Last week the U.S. House of Representatives passed a bill that will make some much needed changes to the Endangered Species Act (ESA) if it makes it through the Senate, but some lawmakers say it’s just the beginning, and more reform is needed.
The legislation, H.R. 4315, the Endangered Species Transparency and Reasonableness Act, passed by a vote of 233 to 190, combines four bills previously marked up by the House Natural Resources Committee, and will be beneficial to updating and improving the Endangered Species Act of 1973. “The ESA, while designed to protect species from endangerment of extinction, has proven to be ineffective and immensely damaging to our members’ ability to stay in business,” said Brice Lee, Public Lands Council (PLC) President and Colorado rancher. “During the nearly 40 years since the ESA was passed and over 25 years since Congress last reauthorized the law, our industry has come to recognize the Act as greatly flawed and outdated. Less than 2 percent of species placed on the endangered species list have ever been deemed recovered.” H.R. 4315 will require data used by federal agencies for ESA listing and proposed listing decisions to be made publicly available and accessible. The bill also requires the interior secretary to report and comprehensively track all litigation costs associated with the Act. Furthermore, the bill caps hourly fees paid to attorneys that prevail in cases filed under ESA, consistent with current law. “Environmental activist groups have a habit of suing the federal government to force the listing of a species, then suing to prevent species delisting, even after recovery goals have been met,” said Bob McCan, National Cattlemen’s Beef Association president. “Their legal expenses are often reimbursed by the American taxpayer. By comprehensively tracking all costs associated with the ESA and capping the attorney fees, we can limit the incentive those groups have to file suit and keep the federal agencies accountable for the taxpayer dollars being spent.” Finally, the federal government will be required to disclose to affected states all data used in the ESA decision-making process. It also ensures that “best available scientific and commercial data” used by the federal government will include data provided by affected states, tribes, and local governments.
“The ESA has not been reauthorized since 1988, and is in great need of modernization,” said Mc- Can. “While not a complete fix, this piece of legislation takes some of the necessary steps to repairing this broken law.”
Rep. Greg Walden (R-OR) was a co-sponsor of this important bill and supported it when it passed the House.
“Too often, listing decisions under the ESA are driven by litigation and made behind closed doors with little public input. Oregonians deserve more transparency and the ability to better participate in the decision-making process that so greatly affects their livelihood. This common sense bill would reform the ESA to bring much-needed transparency to how management decisions are made and implemented,” Walden said.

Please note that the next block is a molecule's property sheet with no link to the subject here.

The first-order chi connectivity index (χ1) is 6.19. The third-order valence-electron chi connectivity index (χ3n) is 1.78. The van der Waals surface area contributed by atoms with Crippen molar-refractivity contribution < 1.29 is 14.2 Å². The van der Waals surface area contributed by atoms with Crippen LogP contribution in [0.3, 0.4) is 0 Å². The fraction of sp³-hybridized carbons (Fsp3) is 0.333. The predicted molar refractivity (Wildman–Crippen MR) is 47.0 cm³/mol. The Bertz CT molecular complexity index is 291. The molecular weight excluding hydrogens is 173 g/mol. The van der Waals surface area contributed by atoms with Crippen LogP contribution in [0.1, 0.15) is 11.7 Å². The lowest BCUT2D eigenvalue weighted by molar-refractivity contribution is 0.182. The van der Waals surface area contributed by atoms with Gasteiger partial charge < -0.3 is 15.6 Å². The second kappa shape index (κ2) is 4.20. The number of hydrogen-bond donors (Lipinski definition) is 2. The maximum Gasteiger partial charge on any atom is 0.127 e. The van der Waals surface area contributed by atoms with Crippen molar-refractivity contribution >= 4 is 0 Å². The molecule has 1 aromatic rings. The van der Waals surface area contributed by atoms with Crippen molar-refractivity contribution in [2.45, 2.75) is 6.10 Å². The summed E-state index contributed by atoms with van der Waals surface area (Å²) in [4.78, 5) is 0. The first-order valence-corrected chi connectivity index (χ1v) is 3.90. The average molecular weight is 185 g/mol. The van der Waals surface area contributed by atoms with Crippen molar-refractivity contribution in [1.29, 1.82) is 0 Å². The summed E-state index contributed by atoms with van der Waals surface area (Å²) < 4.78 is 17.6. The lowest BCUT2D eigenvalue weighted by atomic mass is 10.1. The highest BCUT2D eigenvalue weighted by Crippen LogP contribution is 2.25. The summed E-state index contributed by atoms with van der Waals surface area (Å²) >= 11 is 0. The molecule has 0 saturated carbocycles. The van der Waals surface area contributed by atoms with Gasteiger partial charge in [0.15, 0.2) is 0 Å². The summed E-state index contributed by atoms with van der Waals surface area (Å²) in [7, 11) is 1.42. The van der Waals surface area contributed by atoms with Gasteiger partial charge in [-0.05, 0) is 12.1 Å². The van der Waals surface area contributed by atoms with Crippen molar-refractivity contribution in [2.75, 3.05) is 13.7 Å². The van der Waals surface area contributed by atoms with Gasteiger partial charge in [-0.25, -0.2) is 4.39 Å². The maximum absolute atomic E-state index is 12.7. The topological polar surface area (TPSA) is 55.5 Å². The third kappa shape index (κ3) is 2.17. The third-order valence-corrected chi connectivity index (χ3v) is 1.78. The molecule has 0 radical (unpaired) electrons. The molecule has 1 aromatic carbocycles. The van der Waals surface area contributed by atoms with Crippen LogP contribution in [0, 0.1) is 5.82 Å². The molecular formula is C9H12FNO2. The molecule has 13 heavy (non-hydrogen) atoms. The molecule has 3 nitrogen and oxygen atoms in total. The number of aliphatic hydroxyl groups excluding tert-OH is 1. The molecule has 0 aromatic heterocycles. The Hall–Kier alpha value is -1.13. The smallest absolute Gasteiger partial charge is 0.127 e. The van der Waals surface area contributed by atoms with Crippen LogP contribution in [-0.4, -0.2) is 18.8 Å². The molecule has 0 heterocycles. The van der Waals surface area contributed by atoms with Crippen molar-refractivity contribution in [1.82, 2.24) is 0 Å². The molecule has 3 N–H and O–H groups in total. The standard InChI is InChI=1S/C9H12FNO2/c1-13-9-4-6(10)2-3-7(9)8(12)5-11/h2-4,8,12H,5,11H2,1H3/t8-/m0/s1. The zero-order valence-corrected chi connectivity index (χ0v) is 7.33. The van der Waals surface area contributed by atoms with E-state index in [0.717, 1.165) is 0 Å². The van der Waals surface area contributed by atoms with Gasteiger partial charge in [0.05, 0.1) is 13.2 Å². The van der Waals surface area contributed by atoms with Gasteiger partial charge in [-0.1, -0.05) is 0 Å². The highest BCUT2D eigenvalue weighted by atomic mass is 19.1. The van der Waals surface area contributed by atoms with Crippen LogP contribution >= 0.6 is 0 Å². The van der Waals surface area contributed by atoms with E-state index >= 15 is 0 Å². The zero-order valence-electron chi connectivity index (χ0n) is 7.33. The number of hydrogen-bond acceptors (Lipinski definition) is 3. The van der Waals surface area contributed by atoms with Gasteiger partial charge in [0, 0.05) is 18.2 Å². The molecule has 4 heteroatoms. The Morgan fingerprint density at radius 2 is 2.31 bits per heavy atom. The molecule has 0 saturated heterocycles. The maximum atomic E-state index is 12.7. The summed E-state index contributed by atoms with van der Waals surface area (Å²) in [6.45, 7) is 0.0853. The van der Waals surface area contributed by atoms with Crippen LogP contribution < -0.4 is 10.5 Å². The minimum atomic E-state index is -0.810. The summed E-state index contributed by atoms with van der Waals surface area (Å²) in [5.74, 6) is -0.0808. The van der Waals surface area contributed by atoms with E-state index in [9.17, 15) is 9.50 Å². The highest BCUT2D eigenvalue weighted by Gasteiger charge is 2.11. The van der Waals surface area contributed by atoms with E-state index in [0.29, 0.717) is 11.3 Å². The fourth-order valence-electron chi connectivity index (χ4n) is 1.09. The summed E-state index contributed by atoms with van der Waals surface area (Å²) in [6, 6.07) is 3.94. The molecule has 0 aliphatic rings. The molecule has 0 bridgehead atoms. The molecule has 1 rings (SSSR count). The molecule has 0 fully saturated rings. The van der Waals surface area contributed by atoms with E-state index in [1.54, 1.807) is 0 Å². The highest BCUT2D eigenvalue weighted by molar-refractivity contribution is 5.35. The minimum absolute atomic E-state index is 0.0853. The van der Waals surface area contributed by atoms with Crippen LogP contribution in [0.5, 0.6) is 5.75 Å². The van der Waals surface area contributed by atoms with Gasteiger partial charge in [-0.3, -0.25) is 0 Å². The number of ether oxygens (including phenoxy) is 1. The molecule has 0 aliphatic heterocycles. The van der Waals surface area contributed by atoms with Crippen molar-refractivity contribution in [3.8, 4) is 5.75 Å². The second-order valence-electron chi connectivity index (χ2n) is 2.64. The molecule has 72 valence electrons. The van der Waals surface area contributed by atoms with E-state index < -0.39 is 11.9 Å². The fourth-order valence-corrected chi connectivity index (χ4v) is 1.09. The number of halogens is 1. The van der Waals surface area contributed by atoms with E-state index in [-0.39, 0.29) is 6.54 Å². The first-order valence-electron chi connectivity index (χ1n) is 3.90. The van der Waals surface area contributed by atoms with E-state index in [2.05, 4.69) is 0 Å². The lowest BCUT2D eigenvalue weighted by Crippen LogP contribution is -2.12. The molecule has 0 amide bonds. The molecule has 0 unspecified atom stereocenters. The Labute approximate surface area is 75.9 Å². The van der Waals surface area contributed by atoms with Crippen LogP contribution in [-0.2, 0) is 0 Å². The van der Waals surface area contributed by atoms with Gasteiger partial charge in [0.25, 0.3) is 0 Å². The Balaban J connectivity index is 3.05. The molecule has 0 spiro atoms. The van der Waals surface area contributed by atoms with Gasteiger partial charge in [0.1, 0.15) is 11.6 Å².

ESA has already had an impact throughout a number of rural communities, including Oregon. Northern spotted owl critical habitat designations have led to federal timber harvests dropping by more than 90 percent in the last 30 years, according to Walden.
Facing an arbitrary courtordered deadline of September 2015, rural communities across eastern Oregon are rushing to prevent the listing of the Greater sage-grouse under the ESA in hopes of avoiding the detrimental economic impacts that have followed listings elsewhere in the West.
Committee Chairman Doc Hastings (R-WA) took the floor last Tuesday to share the benefits of the reform including the lack of recovery numbers and the growing list of lawsuits. According to Hastings, in the past seven years, approximately 500 ESA lawsuits have been filed against government agencies.
In addition, Hastings applauded the transparency portion. “The American people should be able to access such data before federal listing or de-listing decisions are final.”
Hastings was involved in the ESA Congressional Working Group that reviewed hundreds of comments from the public, and testimony from nearly 70 witnesses.
While the group concluded that there is still strong support for ESA, it is in need of some changes.
“Since passage of the law over 40 years ago, ESA policies have been increasingly driven by litigation, which has diverted attention and precious resources away from species recovery. Our legislation starts the reform process in part by increasing litigation transparency for public and congressional review. The stakes for species and taxpayers are too high for there not to be a full and accurate accounting of how many tax dollars are funding courtroom battles instead of species recovery. This is an outdated model, especially when compared to the effective boots-on-the-ground conservation efforts that we see every day in Wyoming and elsewhere at the state and local level,” said Rep. Cynthia Lummis, (R-WY) — Traci Eatherton, WLJ Editor